State Taxation of HSAs
Most state tax laws align with federal laws in regards to HSAs, with some exceptions. As of the end of the 2017 tax year, the following states had HSA tax laws that differed with the federal HSA tax laws: California and New Jersey.
Eligible HSA contributions are taxed by these states. Additionally, in these states HSAs are regarded as regular taxable brokerage accounts. So, you have to declare any capital gains, interest and dividends you receive to the state.
New Hampshire and Tennessee only tax dividend and interest earnings after a certain dollar amount, depending on whether you’re filing individually or married filing jointly. That dollar amount is the limit for all of that year’s dividend and interest earnings, not just what came from your HSA. In Tennessee, residents must only file dividend and earnings income tax returns if they collect dividend and interest income for that year totaling more than $1,250 (if filing individually) or $2,500 (if married filing jointly). In New Hampshire, residents must only file dividend and earnings income tax returns if they collect dividend and interest income for that year totaling more than $2,400 (if filing individually) or $4,800 (if married filing jointly).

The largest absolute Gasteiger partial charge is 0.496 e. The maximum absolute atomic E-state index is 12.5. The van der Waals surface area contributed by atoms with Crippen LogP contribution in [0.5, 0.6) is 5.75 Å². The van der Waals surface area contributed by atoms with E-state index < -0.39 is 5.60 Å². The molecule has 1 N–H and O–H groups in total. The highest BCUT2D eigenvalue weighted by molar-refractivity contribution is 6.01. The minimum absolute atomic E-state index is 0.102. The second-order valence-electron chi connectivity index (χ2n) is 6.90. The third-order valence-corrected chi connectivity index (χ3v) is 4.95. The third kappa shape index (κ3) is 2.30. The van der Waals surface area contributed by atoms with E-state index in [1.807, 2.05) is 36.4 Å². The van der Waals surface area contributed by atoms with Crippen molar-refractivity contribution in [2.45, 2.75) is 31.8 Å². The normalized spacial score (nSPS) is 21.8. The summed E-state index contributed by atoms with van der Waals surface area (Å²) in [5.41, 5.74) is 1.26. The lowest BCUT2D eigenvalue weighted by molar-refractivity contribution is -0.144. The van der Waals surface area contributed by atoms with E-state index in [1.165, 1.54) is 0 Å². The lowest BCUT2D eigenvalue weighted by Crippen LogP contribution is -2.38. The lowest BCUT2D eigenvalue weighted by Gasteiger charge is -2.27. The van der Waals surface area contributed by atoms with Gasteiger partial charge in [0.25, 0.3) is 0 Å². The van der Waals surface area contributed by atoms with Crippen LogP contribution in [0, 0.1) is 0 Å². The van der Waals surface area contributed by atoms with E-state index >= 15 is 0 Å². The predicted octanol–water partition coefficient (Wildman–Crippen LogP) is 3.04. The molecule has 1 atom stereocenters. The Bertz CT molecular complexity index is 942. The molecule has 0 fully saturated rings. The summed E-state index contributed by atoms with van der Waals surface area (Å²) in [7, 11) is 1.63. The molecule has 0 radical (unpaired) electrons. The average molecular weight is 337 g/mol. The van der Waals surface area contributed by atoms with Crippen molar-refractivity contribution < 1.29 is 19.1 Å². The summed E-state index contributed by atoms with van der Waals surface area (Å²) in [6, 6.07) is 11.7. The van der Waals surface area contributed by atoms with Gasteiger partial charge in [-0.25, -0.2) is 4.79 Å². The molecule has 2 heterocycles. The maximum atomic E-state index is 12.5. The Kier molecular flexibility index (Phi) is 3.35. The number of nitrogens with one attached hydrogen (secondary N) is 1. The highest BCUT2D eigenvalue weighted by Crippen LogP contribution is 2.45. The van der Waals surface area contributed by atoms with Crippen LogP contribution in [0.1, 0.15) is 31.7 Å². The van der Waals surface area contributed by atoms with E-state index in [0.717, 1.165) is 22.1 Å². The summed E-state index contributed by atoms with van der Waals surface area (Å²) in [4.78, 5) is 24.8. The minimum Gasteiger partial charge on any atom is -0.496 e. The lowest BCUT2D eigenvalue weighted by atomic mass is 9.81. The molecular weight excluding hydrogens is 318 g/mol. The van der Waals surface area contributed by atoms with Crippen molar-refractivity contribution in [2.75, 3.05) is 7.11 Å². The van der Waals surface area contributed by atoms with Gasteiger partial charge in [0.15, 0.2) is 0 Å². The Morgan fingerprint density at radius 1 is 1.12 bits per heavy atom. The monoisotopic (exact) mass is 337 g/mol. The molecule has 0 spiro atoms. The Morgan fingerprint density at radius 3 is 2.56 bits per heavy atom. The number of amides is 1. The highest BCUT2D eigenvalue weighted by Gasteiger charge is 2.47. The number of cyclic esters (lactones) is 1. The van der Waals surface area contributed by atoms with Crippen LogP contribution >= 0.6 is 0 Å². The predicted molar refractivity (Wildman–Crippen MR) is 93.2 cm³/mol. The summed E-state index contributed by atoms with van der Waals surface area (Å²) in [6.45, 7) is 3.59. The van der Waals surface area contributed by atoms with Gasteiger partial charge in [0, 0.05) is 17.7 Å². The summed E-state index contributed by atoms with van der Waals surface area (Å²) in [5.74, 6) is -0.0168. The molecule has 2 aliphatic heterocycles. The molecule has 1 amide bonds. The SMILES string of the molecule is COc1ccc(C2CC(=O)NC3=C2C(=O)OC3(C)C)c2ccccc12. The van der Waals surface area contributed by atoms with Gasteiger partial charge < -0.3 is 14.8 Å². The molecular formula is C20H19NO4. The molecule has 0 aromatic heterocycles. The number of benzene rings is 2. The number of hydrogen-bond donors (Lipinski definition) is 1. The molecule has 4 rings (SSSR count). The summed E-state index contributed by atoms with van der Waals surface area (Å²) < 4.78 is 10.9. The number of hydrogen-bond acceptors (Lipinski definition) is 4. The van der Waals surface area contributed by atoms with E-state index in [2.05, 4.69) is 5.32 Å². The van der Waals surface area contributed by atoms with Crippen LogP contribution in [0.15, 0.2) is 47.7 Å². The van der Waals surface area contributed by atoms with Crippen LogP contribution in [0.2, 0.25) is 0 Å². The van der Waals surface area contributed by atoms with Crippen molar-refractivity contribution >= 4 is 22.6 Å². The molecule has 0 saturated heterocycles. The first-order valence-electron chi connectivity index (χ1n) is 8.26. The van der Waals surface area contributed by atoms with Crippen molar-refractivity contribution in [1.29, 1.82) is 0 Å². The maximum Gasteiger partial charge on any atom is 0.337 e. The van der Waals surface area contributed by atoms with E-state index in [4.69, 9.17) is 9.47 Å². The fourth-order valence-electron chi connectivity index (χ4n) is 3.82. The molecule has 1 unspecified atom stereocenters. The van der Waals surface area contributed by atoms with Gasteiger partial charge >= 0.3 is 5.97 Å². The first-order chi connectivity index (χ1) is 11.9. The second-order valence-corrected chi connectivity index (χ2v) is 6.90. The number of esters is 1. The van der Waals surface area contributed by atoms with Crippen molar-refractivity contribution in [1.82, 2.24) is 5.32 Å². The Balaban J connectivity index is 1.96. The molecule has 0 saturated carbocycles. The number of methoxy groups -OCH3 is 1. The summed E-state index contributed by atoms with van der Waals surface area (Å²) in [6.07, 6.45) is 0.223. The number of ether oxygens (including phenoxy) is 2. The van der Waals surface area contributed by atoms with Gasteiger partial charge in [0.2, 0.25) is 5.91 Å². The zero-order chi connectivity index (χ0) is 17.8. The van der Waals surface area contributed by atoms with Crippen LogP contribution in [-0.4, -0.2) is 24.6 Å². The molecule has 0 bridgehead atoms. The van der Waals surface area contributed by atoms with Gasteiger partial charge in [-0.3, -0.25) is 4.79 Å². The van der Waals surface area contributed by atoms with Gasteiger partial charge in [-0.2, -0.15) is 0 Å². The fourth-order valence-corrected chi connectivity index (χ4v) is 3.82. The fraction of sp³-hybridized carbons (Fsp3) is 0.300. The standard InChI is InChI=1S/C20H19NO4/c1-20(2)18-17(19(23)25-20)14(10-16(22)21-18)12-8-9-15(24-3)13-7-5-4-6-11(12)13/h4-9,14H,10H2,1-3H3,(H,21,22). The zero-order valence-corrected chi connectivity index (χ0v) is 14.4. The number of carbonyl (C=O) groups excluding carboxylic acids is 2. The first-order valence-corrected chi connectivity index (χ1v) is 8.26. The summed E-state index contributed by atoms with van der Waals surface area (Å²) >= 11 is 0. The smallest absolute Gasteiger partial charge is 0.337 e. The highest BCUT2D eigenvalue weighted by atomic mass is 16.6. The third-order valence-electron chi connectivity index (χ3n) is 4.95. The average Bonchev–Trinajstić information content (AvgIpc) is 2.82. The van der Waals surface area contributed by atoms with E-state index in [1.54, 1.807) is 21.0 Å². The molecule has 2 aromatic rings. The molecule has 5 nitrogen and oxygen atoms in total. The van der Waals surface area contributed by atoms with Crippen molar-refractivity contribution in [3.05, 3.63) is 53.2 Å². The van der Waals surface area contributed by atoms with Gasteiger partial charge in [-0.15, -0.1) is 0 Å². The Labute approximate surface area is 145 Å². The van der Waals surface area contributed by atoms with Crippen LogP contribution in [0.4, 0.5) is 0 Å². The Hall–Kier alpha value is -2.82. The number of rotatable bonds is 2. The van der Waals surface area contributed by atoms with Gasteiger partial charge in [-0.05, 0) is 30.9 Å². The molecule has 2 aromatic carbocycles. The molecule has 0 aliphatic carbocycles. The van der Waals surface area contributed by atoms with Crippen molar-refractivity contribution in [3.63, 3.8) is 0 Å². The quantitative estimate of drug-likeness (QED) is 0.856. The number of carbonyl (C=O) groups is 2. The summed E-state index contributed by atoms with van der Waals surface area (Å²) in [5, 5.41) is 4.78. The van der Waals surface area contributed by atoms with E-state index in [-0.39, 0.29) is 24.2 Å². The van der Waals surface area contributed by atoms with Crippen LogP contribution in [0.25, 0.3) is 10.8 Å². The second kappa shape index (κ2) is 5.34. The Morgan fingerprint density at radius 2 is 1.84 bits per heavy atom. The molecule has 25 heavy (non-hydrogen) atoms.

While we are on the subject of HSA taxation at the state level, it's worth mentioning that states with no income tax fail to provide a tangible STATE tax deduction for HSA contributions. Thus, residents in the following states receive no state tax deduction for contributing to an HSA: Alaska, Florida, New Hampshire, Nevada, South Dakota, Tennessee, Texas, Washington and Wyoming.
Often times your state’s tax laws regarding HSAs will be explicit in the form you file when you file your state taxes. We strongly recommend consulting your tax advisor on whether interest or investment gains/losses have special provisions in your state.